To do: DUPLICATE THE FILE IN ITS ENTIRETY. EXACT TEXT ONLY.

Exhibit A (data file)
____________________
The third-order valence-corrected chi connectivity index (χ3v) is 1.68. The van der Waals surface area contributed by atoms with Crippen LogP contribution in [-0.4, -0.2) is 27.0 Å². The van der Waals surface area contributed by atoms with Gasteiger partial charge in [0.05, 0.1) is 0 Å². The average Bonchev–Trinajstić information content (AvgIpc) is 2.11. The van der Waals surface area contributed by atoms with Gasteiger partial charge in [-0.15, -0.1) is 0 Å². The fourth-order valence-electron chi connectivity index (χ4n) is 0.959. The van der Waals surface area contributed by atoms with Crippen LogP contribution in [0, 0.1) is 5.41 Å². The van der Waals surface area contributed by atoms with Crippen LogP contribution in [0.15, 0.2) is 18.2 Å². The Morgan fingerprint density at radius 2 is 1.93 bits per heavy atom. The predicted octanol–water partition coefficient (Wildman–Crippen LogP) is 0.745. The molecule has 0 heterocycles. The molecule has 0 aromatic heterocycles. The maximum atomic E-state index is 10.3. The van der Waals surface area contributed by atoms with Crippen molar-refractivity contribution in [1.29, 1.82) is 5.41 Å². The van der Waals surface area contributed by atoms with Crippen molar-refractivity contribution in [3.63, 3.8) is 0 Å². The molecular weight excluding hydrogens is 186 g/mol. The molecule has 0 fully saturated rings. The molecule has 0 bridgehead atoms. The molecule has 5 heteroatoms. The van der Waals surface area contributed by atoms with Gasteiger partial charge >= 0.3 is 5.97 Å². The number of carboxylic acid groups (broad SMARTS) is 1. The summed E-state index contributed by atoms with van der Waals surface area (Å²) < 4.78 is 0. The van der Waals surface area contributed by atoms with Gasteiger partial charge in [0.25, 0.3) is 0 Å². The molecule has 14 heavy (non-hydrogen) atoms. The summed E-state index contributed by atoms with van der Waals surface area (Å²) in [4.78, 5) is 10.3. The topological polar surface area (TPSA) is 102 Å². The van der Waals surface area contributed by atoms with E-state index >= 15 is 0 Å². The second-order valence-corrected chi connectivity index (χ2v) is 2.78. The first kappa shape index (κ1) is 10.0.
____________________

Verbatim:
The third-order valence-corrected chi connectivity index (χ3v) is 1.68. The van der Waals surface area contributed by atoms with Crippen LogP contribution in [-0.4, -0.2) is 27.0 Å². The van der Waals surface area contributed by atoms with Gasteiger partial charge in [0.05, 0.1) is 0 Å². The average Bonchev–Trinajstić information content (AvgIpc) is 2.11. The van der Waals surface area contributed by atoms with Gasteiger partial charge in [-0.15, -0.1) is 0 Å². The fourth-order valence-electron chi connectivity index (χ4n) is 0.959. The van der Waals surface area contributed by atoms with Crippen LogP contribution in [0, 0.1) is 5.41 Å². The van der Waals surface area contributed by atoms with Crippen LogP contribution in [0.15, 0.2) is 18.2 Å². The Morgan fingerprint density at radius 2 is 1.93 bits per heavy atom. The predicted octanol–water partition coefficient (Wildman–Crippen LogP) is 0.745. The molecule has 0 heterocycles. The molecule has 0 aromatic heterocycles. The maximum atomic E-state index is 10.3. The van der Waals surface area contributed by atoms with Crippen molar-refractivity contribution in [1.29, 1.82) is 5.41 Å². The van der Waals surface area contributed by atoms with Crippen molar-refractivity contribution in [3.63, 3.8) is 0 Å². The molecular weight excluding hydrogens is 186 g/mol. The molecule has 0 fully saturated rings. The molecule has 0 bridgehead atoms. The molecule has 5 heteroatoms. The van der Waals surface area contributed by atoms with Gasteiger partial charge >= 0.3 is 5.97 Å². The number of carboxylic acid groups (broad SMARTS) is 1. The summed E-state index contributed by atoms with van der Waals surface area (Å²) < 4.78 is 0. The van der Waals surface area contributed by atoms with Gasteiger partial charge in [0.25, 0.3) is 0 Å². The molecule has 14 heavy (non-hydrogen) atoms. The summed E-state index contributed by atoms with van der Waals surface area (Å²) in [4.78, 5) is 10.3. The topological polar surface area (TPSA) is 102 Å². The van der Waals surface area contributed by atoms with E-state index >= 15 is 0 Å². The second-order valence-corrected chi connectivity index (χ2v) is 2.78. The first kappa shape index (κ1) is 10.0.